MLB Influence - April 2012

Last year I rolled out an MLB Influence infographic every month, in place of projected standings. This year, I'm more or less doing the same thing, with an added piece of data.

FanGraphs and Sports Illustrated have teamed up for MLB power rankings this season. The rankings are based on team WAR totals. I've now added this to the Cool Standings data, and search traffic data from Google Insights. I've also tried to make the graphic a little more interactive by sharing it on Google Docs. The result? It's below:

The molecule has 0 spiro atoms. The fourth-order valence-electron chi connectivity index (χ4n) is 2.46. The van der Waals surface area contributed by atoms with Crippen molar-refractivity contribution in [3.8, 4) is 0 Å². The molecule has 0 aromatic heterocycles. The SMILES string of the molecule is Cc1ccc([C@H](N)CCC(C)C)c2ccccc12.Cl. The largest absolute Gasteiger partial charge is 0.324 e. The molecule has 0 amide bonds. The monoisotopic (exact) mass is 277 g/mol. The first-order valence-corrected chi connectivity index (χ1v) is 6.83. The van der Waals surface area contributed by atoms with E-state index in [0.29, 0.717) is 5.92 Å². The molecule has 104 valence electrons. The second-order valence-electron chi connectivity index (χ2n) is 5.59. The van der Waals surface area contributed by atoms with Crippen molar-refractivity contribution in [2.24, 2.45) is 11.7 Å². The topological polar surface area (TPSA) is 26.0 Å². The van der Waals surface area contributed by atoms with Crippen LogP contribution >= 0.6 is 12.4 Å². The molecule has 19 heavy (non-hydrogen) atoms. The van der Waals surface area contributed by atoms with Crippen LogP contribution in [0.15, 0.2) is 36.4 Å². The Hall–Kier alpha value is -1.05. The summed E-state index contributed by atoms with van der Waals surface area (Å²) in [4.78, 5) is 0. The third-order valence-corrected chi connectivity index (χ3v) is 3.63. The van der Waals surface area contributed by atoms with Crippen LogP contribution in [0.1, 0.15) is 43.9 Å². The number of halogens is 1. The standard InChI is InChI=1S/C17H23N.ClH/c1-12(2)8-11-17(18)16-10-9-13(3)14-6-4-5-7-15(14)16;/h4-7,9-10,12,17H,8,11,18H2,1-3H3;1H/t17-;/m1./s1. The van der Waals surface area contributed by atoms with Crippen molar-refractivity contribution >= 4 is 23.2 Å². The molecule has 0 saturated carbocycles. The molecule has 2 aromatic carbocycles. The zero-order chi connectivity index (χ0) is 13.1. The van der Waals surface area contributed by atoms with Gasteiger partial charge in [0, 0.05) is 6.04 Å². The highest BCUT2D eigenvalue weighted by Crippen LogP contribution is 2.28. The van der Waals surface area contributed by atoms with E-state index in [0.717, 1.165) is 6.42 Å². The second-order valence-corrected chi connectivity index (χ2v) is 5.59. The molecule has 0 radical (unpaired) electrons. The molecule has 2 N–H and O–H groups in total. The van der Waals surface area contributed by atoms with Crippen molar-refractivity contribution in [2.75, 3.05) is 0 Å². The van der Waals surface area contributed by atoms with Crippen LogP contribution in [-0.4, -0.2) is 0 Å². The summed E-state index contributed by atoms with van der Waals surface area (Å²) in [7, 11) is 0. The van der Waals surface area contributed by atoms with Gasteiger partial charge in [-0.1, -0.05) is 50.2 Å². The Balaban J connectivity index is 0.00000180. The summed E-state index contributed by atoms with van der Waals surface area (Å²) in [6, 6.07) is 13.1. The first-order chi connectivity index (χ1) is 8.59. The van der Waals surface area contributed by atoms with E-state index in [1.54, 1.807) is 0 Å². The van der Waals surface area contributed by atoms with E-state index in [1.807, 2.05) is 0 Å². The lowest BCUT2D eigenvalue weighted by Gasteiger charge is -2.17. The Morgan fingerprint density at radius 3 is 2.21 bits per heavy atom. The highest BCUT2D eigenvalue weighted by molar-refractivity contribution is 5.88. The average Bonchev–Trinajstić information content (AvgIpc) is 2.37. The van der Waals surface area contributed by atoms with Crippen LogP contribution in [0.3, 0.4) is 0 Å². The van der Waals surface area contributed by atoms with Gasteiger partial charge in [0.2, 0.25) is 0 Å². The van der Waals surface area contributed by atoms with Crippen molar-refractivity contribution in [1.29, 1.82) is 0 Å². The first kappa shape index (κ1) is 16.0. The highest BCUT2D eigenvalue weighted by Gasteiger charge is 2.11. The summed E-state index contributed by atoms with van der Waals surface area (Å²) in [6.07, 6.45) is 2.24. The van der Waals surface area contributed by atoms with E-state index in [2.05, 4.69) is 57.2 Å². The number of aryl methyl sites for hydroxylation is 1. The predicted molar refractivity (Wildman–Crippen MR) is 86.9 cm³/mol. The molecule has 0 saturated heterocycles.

Rivera Done

Mariano Rivera tore his ACL. It's hard to comprehend. His season is over. His career is finished as well, unless he reconsiders retirement. Everything I'd really like to say is captured in this wonderful video that the New York Times made a few years ago. Seriously, this is all you ever need to know about what made Mariano Rivera the greatest closer of all time, in only 2 minutes and 41 seconds:

Enjoy. Actually, maybe a better word is savor.